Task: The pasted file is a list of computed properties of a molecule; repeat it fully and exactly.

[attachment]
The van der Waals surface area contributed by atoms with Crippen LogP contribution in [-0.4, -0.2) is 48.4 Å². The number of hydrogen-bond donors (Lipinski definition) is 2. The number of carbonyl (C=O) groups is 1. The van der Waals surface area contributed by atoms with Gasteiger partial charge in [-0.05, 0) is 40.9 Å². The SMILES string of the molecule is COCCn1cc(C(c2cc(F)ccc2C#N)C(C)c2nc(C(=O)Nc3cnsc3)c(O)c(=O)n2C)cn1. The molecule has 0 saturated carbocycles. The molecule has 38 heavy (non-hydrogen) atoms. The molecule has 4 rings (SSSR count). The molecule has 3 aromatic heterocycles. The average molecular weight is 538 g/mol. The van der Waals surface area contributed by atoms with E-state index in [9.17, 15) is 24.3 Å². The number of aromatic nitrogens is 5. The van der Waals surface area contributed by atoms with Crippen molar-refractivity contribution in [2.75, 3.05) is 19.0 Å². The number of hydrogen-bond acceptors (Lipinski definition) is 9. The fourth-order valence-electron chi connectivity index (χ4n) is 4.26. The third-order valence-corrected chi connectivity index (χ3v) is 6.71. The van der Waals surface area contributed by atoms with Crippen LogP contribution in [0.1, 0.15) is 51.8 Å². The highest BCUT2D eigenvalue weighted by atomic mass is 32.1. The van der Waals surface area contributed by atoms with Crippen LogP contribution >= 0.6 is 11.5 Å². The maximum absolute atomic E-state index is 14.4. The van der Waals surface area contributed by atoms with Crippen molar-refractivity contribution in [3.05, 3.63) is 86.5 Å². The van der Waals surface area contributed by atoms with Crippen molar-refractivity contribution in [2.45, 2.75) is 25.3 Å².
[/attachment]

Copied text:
The van der Waals surface area contributed by atoms with Crippen LogP contribution in [-0.4, -0.2) is 48.4 Å². The number of hydrogen-bond donors (Lipinski definition) is 2. The number of carbonyl (C=O) groups is 1. The van der Waals surface area contributed by atoms with Gasteiger partial charge in [-0.05, 0) is 40.9 Å². The SMILES string of the molecule is COCCn1cc(C(c2cc(F)ccc2C#N)C(C)c2nc(C(=O)Nc3cnsc3)c(O)c(=O)n2C)cn1. The molecule has 0 saturated carbocycles. The molecule has 38 heavy (non-hydrogen) atoms. The molecule has 4 rings (SSSR count). The molecule has 3 aromatic heterocycles. The average molecular weight is 538 g/mol. The van der Waals surface area contributed by atoms with E-state index in [9.17, 15) is 24.3 Å². The number of aromatic nitrogens is 5. The van der Waals surface area contributed by atoms with Crippen molar-refractivity contribution in [2.75, 3.05) is 19.0 Å². The number of hydrogen-bond acceptors (Lipinski definition) is 9. The fourth-order valence-electron chi connectivity index (χ4n) is 4.26. The third-order valence-corrected chi connectivity index (χ3v) is 6.71. The van der Waals surface area contributed by atoms with Crippen LogP contribution in [0.1, 0.15) is 51.8 Å². The highest BCUT2D eigenvalue weighted by atomic mass is 32.1. The van der Waals surface area contributed by atoms with Crippen LogP contribution >= 0.6 is 11.5 Å². The maximum absolute atomic E-state index is 14.4. The van der Waals surface area contributed by atoms with Crippen molar-refractivity contribution in [3.05, 3.63) is 86.5 Å². The van der Waals surface area contributed by atoms with Crippen molar-refractivity contribution in [2.45, 2.75) is 25.3 Å².